"Do you not know how many things you can do under personal influence that you cannot in any other way? My father said to me, when I was a little boy, “Henry, take these letters and go down to the Post Office with them.” I was a brave boy; and yet I had imagination. And thousands of people are not as cowardly as you think. Persons with quick imaginations, and quick sensibility, people the heavens and the earth, so that there are a thousand things in them that harder men do not think of and understand. I saw behind every thicket some shadowy form; and I heard trees say strange and weird things; and in the dark concave above I could hear flitting spirits. All the heaven was populous to me, and the earth was full of I know not what strange sights. These things wrought my system to a wonderful tension. When I went pit-a-pat along the road in the dark, I was brave enough; and if it had been anything that I could have seen, if it had been anything that I could have fought, it would have given me great relief; but it was not. It was only a vague, outlying fear. I knew not what it was. When father said to me, “Go,” I went – for I was obedient. I took my old felt hat, and stepped out of the door; and Charles Smith (a great thick-lipped black man, who worked on the farm, and who was always doing kind things) said to me, “Look here, I will go with you.” Oh! Sweeter music never came out of any instrument than that. The heaven was just as full, and the earth was just as full as before; but now I had somebody to go with me. It was not that I thought he was going to fight for me. I did not think there was going to be any need of fighting, but I had somebody to lean on; somebody to care for me; somebody to help and succor me. Let anything be done by direction, let anything be done by thought or rule, and how different it is from its being done by personal inspiration.”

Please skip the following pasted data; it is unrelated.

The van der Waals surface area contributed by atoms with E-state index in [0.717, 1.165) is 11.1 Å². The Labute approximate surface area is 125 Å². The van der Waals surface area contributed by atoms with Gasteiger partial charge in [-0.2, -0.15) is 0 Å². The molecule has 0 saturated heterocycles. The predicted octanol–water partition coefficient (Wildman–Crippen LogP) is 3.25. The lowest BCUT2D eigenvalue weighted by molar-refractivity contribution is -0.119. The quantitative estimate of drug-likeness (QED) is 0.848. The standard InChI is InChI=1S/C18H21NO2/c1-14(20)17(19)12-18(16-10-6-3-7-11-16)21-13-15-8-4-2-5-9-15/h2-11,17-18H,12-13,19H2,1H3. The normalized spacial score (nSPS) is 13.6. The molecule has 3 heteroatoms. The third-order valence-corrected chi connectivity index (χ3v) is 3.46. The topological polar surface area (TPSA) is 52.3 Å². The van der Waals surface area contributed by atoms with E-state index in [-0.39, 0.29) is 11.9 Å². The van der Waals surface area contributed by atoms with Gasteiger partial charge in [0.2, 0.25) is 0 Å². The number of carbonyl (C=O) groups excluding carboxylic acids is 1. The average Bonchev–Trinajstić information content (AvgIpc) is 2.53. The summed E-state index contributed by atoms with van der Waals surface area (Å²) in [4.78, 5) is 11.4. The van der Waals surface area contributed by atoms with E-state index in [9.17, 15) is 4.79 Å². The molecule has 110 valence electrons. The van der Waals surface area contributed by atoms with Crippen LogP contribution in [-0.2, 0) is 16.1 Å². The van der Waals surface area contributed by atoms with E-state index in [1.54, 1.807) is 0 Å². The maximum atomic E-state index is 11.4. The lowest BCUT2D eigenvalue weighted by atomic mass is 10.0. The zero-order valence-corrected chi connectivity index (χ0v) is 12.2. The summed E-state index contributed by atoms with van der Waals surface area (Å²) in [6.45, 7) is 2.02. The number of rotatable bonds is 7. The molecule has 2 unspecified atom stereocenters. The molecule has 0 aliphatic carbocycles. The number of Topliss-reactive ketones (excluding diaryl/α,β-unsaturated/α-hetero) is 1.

There's a lot about this little story that tickles me, but what strikes me most is the sweet music that Charles Smith made to this youngster. It takes me back to my boyhood and memories of my uncle Jack, who would play this music to my ears on so many occasions. Whether it was something I feared or just to eliminate boredom, his company meant so much to me. The power of personal presence, it just cannot be over estimated.
Henry Ward Beecher - Photo by Taci Yuksel